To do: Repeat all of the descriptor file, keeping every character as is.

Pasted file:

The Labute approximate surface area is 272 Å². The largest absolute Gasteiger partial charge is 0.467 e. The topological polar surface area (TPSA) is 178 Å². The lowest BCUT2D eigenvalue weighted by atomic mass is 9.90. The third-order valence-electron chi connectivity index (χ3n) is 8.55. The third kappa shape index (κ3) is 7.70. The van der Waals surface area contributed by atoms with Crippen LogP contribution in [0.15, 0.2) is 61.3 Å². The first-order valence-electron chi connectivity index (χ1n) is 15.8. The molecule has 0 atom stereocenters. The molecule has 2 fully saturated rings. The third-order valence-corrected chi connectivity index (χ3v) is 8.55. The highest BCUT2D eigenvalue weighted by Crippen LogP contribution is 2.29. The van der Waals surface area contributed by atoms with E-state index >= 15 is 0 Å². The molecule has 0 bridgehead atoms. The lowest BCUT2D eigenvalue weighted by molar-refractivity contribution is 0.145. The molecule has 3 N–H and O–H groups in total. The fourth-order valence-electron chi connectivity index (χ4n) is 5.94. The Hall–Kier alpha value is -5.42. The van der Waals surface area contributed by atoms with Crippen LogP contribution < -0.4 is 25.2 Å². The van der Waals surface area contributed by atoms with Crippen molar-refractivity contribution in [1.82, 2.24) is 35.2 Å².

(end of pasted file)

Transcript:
The Labute approximate surface area is 272 Å². The largest absolute Gasteiger partial charge is 0.467 e. The topological polar surface area (TPSA) is 178 Å². The lowest BCUT2D eigenvalue weighted by atomic mass is 9.90. The third-order valence-electron chi connectivity index (χ3n) is 8.55. The third kappa shape index (κ3) is 7.70. The van der Waals surface area contributed by atoms with Crippen LogP contribution in [0.15, 0.2) is 61.3 Å². The first-order valence-electron chi connectivity index (χ1n) is 15.8. The molecule has 0 atom stereocenters. The molecule has 2 fully saturated rings. The third-order valence-corrected chi connectivity index (χ3v) is 8.55. The highest BCUT2D eigenvalue weighted by Crippen LogP contribution is 2.29. The van der Waals surface area contributed by atoms with E-state index >= 15 is 0 Å². The molecule has 0 bridgehead atoms. The lowest BCUT2D eigenvalue weighted by molar-refractivity contribution is 0.145. The molecule has 3 N–H and O–H groups in total. The fourth-order valence-electron chi connectivity index (χ4n) is 5.94. The Hall–Kier alpha value is -5.42. The van der Waals surface area contributed by atoms with Crippen LogP contribution < -0.4 is 25.2 Å². The van der Waals surface area contributed by atoms with Crippen molar-refractivity contribution in [1.82, 2.24) is 35.2 Å².